7. #7
    Senior Member TinaLouise's Avatar
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    Quote Originally Posted by TroutEhCuss View Post
    As I'm partially done with my tarp, I'm looking to my next two projects - a TQ and 3/4 UQ. I don't have the cash to do down for either, so I'm planning on doing them both as Climashield
    Have you looked at this company for the down??? This down is in the range of 700-750. I've ordered from them and the down is pretty good, not in the class of the 850-900 down but it's also not in their price range either. You have to use a bit more down to acheive the same temp ratings but again, it's much cheaper. I called them and asked for their highest rated down that they sell. I've now made my winter under quilt, my winter over quilt and my summer over quilt. I also keep experimenting with what kind of outer material works for me with these quilts. My quilts are made with DWR ripstop nylon top and bottom. Except for my winter one which has reg down proof ripstop (non coated) on the inside (side next to my hammock). I've found that I can't stand the ripstop material next to me on my upper quilts and added a layer of silk there. It's like sleeping with silk sheets while in my hammock. Plus the silk adds a bit of insulation.

    Here's a link for that down company "Feathertex"

    http://www.feathertex.com/bulk_feather_pricing.htm

    My summer under quilt is made from climashield and I'm finding that it works really well. It's fairly light weight too. I made a winter one from climashield but didn't like the weight and it didn't pack small enough for me.

    Good luck on your quilts....
    TinaLouise

  8. #8
    canoebie's Avatar
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    Quote Originally Posted by TinaLouise View Post
    Have you looked at this company for the down??? This down is in the range of 700-750. I've ordered from them and the down is pretty good, not in the class of the 850-900 down but it's also not in their price range either. You have to use a bit more down to acheive the same temp ratings but again, it's much cheaper. I called them and asked for their highest rated down that they sell. I've now made my winter under quilt, my winter over quilt and my summer over quilt. I also keep experimenting with what kind of outer material works for me with these quilts. My quilts are made with DWR ripstop nylon top and bottom. Except for my winter one which has reg down proof ripstop (non coated) on the inside (side next to my hammock). I've found that I can't stand the ripstop material next to me on my upper quilts and added a layer of silk there. It's like sleeping with silk sheets while in my hammock. Plus the silk adds a bit of insulation.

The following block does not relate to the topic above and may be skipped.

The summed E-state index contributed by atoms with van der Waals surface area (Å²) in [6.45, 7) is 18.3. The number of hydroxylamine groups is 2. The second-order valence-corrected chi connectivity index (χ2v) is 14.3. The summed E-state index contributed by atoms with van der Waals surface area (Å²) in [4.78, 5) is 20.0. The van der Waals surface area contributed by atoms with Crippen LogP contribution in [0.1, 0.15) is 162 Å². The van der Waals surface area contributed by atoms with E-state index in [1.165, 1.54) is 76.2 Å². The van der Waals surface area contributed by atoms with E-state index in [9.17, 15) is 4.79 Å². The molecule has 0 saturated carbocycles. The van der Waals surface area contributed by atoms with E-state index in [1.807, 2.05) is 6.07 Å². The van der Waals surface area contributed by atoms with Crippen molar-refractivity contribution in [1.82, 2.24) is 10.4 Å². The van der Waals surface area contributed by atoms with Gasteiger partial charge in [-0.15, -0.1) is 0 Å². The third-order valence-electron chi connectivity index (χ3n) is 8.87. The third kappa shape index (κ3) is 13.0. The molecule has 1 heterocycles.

Here's a link for that down company "Feathertex"

    http://www.feathertex.com/bulk_feather_pricing.htm

    My summer under quilt is made from climashield and I'm finding that it works really well. It's fairly light weight too. I made a winter one from climashield but didn't like the weight and it didn't pack small enough for me.

    Good luck on your quilts....
    TinaLouise
    Great idea on the silk. I love silk next to my skin. When I get around to making a TQ, I am going to consider that.
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  9. #9
    Senior Member
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    I still need an answer as to the layers of 5 oz. climashield and if the ripstop should be coated or not.

  10. #10
    Senior Member JerryW's Avatar
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    You could use DWR coated fabric, or not. It could be helpful to have the outside layer of the underquilt DWR since it's close to the wet ground and possible splashes. None of the layers really HAVE to be DWR though.

    My UQ with one layer of 5oz. Climashield is good for me down to about upper 30's. Many others are good to a lower temp with the same. Here's a recent thread about Climashield and temps.

    Jerry